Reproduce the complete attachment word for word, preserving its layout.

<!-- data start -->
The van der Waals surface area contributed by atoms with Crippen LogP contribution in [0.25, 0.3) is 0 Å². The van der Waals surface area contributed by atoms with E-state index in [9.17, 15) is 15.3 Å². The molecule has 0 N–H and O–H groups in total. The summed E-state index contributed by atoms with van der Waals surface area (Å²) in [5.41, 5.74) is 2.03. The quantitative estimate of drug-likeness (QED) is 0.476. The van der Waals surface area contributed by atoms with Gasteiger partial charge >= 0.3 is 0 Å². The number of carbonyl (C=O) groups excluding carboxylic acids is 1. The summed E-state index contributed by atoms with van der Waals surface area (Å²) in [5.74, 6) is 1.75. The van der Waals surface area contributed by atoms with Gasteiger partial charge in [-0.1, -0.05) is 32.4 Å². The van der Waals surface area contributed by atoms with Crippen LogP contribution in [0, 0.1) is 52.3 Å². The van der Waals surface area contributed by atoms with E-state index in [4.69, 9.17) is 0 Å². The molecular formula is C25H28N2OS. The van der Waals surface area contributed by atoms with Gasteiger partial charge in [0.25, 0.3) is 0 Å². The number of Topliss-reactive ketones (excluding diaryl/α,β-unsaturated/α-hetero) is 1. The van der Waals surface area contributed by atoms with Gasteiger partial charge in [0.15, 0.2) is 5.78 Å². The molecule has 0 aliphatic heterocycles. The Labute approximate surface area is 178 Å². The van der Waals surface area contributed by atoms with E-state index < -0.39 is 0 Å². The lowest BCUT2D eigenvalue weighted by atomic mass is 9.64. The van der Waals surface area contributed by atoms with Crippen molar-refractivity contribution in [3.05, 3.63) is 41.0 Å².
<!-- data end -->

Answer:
The van der Waals surface area contributed by atoms with Crippen LogP contribution in [0.25, 0.3) is 0 Å². The van der Waals surface area contributed by atoms with E-state index in [9.17, 15) is 15.3 Å². The molecule has 0 N–H and O–H groups in total. The summed E-state index contributed by atoms with van der Waals surface area (Å²) in [5.41, 5.74) is 2.03. The quantitative estimate of drug-likeness (QED) is 0.476. The van der Waals surface area contributed by atoms with Gasteiger partial charge >= 0.3 is 0 Å². The number of carbonyl (C=O) groups excluding carboxylic acids is 1. The summed E-state index contributed by atoms with van der Waals surface area (Å²) in [5.74, 6) is 1.75. The van der Waals surface area contributed by atoms with Gasteiger partial charge in [-0.1, -0.05) is 32.4 Å². The van der Waals surface area contributed by atoms with Crippen LogP contribution in [0, 0.1) is 52.3 Å². The van der Waals surface area contributed by atoms with E-state index in [4.69, 9.17) is 0 Å². The molecular formula is C25H28N2OS. The van der Waals surface area contributed by atoms with Gasteiger partial charge in [0.25, 0.3) is 0 Å². The number of Topliss-reactive ketones (excluding diaryl/α,β-unsaturated/α-hetero) is 1. The van der Waals surface area contributed by atoms with Gasteiger partial charge in [0.15, 0.2) is 5.78 Å². The molecule has 0 aliphatic heterocycles. The Labute approximate surface area is 178 Å². The van der Waals surface area contributed by atoms with E-state index < -0.39 is 0 Å². The lowest BCUT2D eigenvalue weighted by atomic mass is 9.64. The van der Waals surface area contributed by atoms with Crippen molar-refractivity contribution in [3.05, 3.63) is 41.0 Å².